You can't afford to manage your finances the way your parents did. While your parents and grandparents paid relatively little in taxes, you lose more than a third of your income to the tax collector. Prices for goods and services were stable for the first 60 years of this century, but you must buy today to avoid tomorrow's price increases. The result? You are earning more money than ever, but you also save less than ever. And, by living longer, you increase the risk that you will outlive your income.
In The New Rules of Money, Ric Edelman puts you on the right financial course. His strategies are fun to listen to and easy to follow, and he shows you how to maximize your personal finances in today's economic climate. He tells you the best strategies for paying for college, buying a home, saving on taxes and choosing the right investments. He changes your thinking about insurance, retirement, and estate planning.
No matter what your economic situation, it is time for you to change the way you think about personal finance. Ric Edelman will show you the way.
(P) and ©1997 HarperCollins Publishers, Inc., All Rights Reserved. Harper Audio, a division of HarperCollins Publishers
"Accessible and easy to read, The New Rules for Money is for those who have little time for financial planning but want good, straightforward advice about what to do with their money." (Amazon.com)
"He's unconventional. He's contrary. But when it comes to investing, people listen." (The Washington Post)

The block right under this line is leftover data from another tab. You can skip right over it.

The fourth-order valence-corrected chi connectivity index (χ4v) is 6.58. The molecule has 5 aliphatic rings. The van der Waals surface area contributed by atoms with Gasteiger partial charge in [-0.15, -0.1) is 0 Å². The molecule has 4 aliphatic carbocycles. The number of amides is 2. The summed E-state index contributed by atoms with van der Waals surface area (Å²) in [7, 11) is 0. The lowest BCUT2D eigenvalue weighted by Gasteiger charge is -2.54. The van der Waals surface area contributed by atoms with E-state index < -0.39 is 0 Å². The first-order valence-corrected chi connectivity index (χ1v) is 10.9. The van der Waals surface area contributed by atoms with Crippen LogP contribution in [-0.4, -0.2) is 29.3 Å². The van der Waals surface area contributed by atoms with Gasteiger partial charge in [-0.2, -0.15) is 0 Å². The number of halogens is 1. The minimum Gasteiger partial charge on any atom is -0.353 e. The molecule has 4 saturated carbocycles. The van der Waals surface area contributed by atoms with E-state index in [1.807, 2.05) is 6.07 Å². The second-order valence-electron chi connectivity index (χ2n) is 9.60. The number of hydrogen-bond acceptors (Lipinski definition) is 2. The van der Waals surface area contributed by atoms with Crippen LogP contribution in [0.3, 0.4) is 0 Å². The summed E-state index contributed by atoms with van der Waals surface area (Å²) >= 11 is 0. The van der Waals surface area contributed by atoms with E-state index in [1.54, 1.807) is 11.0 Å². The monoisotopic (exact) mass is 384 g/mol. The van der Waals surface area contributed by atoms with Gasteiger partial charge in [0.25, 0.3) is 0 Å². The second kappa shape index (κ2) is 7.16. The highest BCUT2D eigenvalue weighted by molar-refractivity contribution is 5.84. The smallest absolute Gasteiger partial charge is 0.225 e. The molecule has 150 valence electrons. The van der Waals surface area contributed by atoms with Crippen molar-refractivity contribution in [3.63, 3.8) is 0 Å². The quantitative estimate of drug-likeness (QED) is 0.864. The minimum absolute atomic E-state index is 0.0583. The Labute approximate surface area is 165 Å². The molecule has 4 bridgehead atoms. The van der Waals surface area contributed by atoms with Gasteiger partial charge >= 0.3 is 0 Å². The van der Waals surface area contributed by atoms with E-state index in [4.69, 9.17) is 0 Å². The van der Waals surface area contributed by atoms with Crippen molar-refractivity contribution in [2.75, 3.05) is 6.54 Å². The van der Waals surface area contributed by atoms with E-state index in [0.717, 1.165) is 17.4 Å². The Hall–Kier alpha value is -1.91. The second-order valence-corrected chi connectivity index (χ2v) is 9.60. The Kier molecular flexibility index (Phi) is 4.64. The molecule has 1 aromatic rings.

Although there are a few pieces of valuable information in this audio program, most of the author's advice is inaccurate based on my personal experience. For example, he warns that purchasing a condo or townhouse is a big mistake and that you will almost certainly lose money when you choose to sell. That's just downright wrong. I purchased a townhouse style condominium eleven years ago and sold it recently (even in this down market) realizing a substantial gain of 275%. He also says that divorcees and retirees are the only people who purchase such properties. Not true. The person who purchased my unit is a professional at a nearby fortune 500 company. In dicussing whether college is a wise decision as compared to simply entering the job market straight out of high school, he recommends the later. He uses the fact that the individual would have a four-year head start on the college graduate to begin saving as the prime advantage. But in another breath, he also notes the SUBSTANTIAL difference in their earning potential (the college graduate making three to four times what the high school grad does). What he fails to take into account is that the college graduate's substantially higher income would also allow him MUCH MORE freedom and opportunity to invest in other areas that the high school graduate won't even be able to consider. This is only the tip of the iceburg lettuce. I'm not sure where the author lives or what his financial circumstance is, but, it seems as though he's intent on providing inaccurate information in order to watch people fail while practicing his "rules." Use your intelligence here and weigh the information carefully! I believe next time I'll check out what Suze has to say.
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